By now, most everyone knows about FIFA's decisions regarding the host nations for the 2018 and 2022 World Cup tournaments.
To no one's surprise, it awarded Russia the 2018 event.
It was a decision that left millions of Americans scratching their heads.
How could this have happened? What was FIFA thinking? Where is Qatar, anyway?
Though the United States was considered an early favorite, Qatar was never far behind and surged in the final days, even hours, of the bidding process. In the end, an all-star push from U.S. Soccer delegates -- former President Bill Clinton, actor Morgan Freeman and soccer star Landon Donovan -- wasn’t enough to push the bid over the top.
The truth is the announcement -- though met with a collective gasp here in the states -- doesn’t come as a complete shock to anyone who has followed Blatter’s FIFA presidency or the recent bidding process.
The four-term president has displayed a commitment to bringing the tournament to “new lands,” a point Blatter even referenced in his closing remarks. It was under Blatter’s leadership that the 2010 World Cup was awarded to South Africa, the first time any African nation had been granted a sporting event of that magnitude.
By the end of 2022, 18 countries will have hosted the World Cup. Only five will have hosted the tournament twice in its 22 occurrences. With the exception of Qatar and Australia, which was eliminated in the first round of the voting, every other 2022 country bidding had hosted a World Cup in the last two decades.
Japan and Korea, bidding separately, played joint host to the event in 2002. And although it may seem like forever ago to American fans of the game, the United States hosted the tournament in 1994.
Of course, the bidding process was not without scandal, making this decision a bit harder for some to accept. Two members of FIFA’s 24-member executive committee were suspended in mid-November for allegedly offering to sell their votes.
Further complicating matters was the decision to announce two host nations at the same time. The organization even went as far as investigating accusations of collusion (or “you vote for me for 2018, and I’ll vote for you for 2022”) among the Spain-Portugal delegation and the Qatar contingent. While an ethics panel cleared both nations, many questioned the impact of awarding two World Cups at once.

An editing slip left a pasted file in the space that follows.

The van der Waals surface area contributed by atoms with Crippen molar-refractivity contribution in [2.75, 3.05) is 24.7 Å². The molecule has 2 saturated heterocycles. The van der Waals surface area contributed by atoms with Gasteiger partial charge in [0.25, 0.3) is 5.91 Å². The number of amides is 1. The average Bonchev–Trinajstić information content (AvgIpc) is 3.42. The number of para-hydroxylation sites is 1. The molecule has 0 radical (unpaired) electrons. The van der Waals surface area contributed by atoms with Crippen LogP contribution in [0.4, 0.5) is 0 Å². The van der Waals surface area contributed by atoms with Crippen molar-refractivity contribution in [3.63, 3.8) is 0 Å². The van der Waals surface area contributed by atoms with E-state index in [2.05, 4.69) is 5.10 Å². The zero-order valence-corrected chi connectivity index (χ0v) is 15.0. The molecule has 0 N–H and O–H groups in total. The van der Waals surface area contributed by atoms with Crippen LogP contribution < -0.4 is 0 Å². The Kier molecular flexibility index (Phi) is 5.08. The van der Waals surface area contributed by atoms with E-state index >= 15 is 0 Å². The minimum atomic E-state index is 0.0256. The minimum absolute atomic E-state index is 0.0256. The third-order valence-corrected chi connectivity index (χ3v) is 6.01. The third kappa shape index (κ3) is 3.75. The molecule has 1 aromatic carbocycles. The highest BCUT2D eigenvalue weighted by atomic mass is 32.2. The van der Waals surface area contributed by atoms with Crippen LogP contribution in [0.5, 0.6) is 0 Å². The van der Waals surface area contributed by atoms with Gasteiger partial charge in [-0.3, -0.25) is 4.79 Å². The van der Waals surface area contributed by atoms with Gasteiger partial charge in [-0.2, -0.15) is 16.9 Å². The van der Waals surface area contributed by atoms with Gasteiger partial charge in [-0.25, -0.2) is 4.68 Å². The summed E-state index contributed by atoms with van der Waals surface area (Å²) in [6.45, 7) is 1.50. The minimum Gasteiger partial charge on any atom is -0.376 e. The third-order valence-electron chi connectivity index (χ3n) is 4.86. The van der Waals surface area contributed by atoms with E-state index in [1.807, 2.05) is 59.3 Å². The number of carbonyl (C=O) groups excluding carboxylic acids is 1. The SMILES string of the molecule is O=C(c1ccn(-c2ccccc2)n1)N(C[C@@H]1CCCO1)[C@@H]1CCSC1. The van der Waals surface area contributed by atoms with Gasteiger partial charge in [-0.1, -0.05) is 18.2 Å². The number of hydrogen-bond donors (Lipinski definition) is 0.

In a conference call following the announcement, U.S. Soccer president Sunil Gulati did not make blatant accusations, but did not shrug the idea off, either.
“It’s clear and it’s been widely reported over the last several months that there were the possibility of some alliances,” Gulati said. “The numbers would seem to bear that out. Whether that’s independent of those supposed alliances or related to them, I don’t know.
"It is also clear that …there was some tactical voting," he added. "What I mean by that is groups using a vote or two to make sure that someone else wasn’t eliminated in order to get some help later on. We knew that going in.”
Gulati stopped short of openly criticizing the dual bid process, but said he believed it warranted further reflection.
“It’s obviously not the way certain things are done in the U.S. or in other parts of the world, and it is the way things are done in different parts of the world, frankly,” Gulati said.
Pointing out that Blatter “some weeks ago said maybe in retrospect it wasn’t the right thing to hold two of these together,” Gulati added, “I’m sure FIFA will look at what’s happened over the last several months -- or two years -- in this process and decide how they want to go forward.”
For now, forward, as far as FIFA is concerned, is moving ahead on preparations for the upcoming World Cups. There are stadiums to be built, infrastructure upgrades to be made, billions of dollars to be spent, etc.
Brazil will host 2014, followed by Russia in 2018 and -- controversy and U.S. disappointment aside -- Qatar in 2022.
Oh, and for the record, Qatar is a small peninsula (roughly the size of Connecticut) that juts off of Saudi Arabia into the Persian Gulf.
Maria Burns Ortiz is a freelance sports journalist, chair of the National Association of Hispanic Journalists' Sports Task Force, and a regular contributor to Fox News Latino.